Quay Global Investors principal and portfolio manager Chris Bedingfield said the use of low interest rates to stimulate inflation and bolster an economic recovery is proving ineffective.
“The main stimulus from low interest rates is an increase in demand for loans, which are then used to acquire assets or goods and services. It is the newly created money that is the stimulus,” he said.
“At very high levels of private debt, however, these lower interest rates begin to lose their effectiveness.”
In terms of inflation, Quay pointed out that in Sweden, with an interest rate of -0.35 per cent, inflation still sits at +0.1 per cent. This is short of the central bank’s 2.0 per cent inflation target. Further, after almost 20 years of near zero interest rates, Japan continues to live with low inflation rates.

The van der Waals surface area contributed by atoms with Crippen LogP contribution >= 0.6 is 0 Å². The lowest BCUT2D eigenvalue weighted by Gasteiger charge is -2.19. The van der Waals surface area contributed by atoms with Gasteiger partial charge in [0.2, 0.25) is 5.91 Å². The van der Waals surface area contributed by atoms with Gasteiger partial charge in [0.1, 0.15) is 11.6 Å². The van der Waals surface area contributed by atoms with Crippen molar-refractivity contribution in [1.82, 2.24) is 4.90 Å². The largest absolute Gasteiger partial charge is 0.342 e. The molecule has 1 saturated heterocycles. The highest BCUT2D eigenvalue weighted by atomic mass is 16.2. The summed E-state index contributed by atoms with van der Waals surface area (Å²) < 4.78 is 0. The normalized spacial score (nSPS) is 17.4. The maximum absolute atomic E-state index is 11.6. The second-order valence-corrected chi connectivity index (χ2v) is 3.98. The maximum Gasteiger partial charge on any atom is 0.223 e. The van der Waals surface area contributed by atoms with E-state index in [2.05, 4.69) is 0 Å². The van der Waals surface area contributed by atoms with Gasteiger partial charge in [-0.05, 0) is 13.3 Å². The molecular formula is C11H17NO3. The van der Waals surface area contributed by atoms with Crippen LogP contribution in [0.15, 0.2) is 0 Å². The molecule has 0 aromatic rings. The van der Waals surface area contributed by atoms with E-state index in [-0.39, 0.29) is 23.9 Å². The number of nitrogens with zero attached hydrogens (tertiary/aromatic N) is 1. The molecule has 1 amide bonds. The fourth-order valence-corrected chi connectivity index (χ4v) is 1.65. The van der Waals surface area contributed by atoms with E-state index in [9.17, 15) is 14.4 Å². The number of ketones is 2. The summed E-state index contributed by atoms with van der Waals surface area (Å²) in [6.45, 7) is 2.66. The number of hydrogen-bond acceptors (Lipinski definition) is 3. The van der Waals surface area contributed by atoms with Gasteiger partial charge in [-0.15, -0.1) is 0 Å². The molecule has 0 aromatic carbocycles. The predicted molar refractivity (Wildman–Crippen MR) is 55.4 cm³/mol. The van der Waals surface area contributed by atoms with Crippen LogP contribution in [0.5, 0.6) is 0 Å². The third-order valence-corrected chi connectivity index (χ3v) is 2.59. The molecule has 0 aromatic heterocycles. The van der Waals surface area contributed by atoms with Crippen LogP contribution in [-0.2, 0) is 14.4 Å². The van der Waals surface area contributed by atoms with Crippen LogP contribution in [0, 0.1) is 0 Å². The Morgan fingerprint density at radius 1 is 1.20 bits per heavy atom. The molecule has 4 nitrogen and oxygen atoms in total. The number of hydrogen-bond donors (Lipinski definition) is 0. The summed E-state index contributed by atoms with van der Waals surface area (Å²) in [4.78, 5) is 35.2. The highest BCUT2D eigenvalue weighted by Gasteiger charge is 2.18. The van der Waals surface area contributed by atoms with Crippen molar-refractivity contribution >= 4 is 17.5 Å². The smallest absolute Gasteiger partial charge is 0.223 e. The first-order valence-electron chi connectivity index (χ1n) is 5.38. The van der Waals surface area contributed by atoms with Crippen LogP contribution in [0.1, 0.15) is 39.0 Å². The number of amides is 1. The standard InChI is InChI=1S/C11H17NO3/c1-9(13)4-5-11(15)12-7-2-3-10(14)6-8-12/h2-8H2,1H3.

Mr Bedingfield argued that the long-term impact of quantitative easing (QE) is yet to be seen, and could have “significant” consequences.
He said there is a risk that confidence in central banks will be lost, resulting in market disruption.
“Central banks are running out of ammunition, outside of the placebo effect of being seen to do something. But the positive effects of a placebo do not last forever.
“It is really only a matter of time before markets accept the true limitations for monetary policy,” Mr Bedingfield said.
Quay added that QE has had very limited transmission benefits. Providing more money to the banking system does not guarantee more money to the economy. To date, according to the investment firm, European style QE has “failed” to deliver the economic boost needed for an employment recovery.
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